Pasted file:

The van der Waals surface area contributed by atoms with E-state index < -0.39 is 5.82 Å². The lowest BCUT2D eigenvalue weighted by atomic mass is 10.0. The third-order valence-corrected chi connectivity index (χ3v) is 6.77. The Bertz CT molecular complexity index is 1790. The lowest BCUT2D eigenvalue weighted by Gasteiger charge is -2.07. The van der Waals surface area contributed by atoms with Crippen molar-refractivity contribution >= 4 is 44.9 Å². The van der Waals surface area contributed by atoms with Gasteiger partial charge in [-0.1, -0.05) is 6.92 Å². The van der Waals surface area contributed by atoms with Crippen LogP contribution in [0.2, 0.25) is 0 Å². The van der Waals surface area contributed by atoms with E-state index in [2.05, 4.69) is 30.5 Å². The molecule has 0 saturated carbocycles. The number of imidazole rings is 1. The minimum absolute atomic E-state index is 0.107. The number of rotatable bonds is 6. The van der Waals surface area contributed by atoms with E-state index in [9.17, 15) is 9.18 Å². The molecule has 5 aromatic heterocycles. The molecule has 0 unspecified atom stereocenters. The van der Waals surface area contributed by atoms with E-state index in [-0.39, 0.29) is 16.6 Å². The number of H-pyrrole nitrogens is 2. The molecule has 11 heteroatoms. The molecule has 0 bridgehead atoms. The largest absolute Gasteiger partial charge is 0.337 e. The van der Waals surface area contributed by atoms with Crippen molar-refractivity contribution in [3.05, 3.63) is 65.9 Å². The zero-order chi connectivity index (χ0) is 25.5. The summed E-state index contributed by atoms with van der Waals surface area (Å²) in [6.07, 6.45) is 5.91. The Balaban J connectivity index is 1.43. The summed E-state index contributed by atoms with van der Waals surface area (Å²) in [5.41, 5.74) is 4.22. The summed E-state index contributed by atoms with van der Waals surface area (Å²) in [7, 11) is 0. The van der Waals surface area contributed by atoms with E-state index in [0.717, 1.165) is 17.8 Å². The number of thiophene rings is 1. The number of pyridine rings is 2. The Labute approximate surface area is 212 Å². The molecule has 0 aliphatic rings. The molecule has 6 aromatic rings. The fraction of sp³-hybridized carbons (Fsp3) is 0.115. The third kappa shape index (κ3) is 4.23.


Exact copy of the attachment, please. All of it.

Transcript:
The van der Waals surface area contributed by atoms with E-state index < -0.39 is 5.82 Å². The lowest BCUT2D eigenvalue weighted by atomic mass is 10.0. The third-order valence-corrected chi connectivity index (χ3v) is 6.77. The Bertz CT molecular complexity index is 1790. The lowest BCUT2D eigenvalue weighted by Gasteiger charge is -2.07. The van der Waals surface area contributed by atoms with Crippen molar-refractivity contribution >= 4 is 44.9 Å². The van der Waals surface area contributed by atoms with Gasteiger partial charge in [-0.1, -0.05) is 6.92 Å². The van der Waals surface area contributed by atoms with Crippen LogP contribution in [0.2, 0.25) is 0 Å². The van der Waals surface area contributed by atoms with E-state index in [2.05, 4.69) is 30.5 Å². The molecule has 0 saturated carbocycles. The number of imidazole rings is 1. The minimum absolute atomic E-state index is 0.107. The number of rotatable bonds is 6. The van der Waals surface area contributed by atoms with E-state index in [9.17, 15) is 9.18 Å². The molecule has 5 aromatic heterocycles. The molecule has 0 unspecified atom stereocenters. The van der Waals surface area contributed by atoms with E-state index in [-0.39, 0.29) is 16.6 Å². The number of H-pyrrole nitrogens is 2. The molecule has 11 heteroatoms. The molecule has 0 bridgehead atoms. The largest absolute Gasteiger partial charge is 0.337 e. The van der Waals surface area contributed by atoms with Crippen molar-refractivity contribution in [3.05, 3.63) is 65.9 Å². The zero-order chi connectivity index (χ0) is 25.5. The summed E-state index contributed by atoms with van der Waals surface area (Å²) in [6.07, 6.45) is 5.91. The Balaban J connectivity index is 1.43. The summed E-state index contributed by atoms with van der Waals surface area (Å²) in [5.41, 5.74) is 4.22. The summed E-state index contributed by atoms with van der Waals surface area (Å²) in [7, 11) is 0. The van der Waals surface area contributed by atoms with E-state index in [0.717, 1.165) is 17.8 Å². The number of thiophene rings is 1. The number of pyridine rings is 2. The Labute approximate surface area is 212 Å². The molecule has 0 aliphatic rings. The molecule has 6 aromatic rings. The fraction of sp³-hybridized carbons (Fsp3) is 0.115. The third kappa shape index (κ3) is 4.23.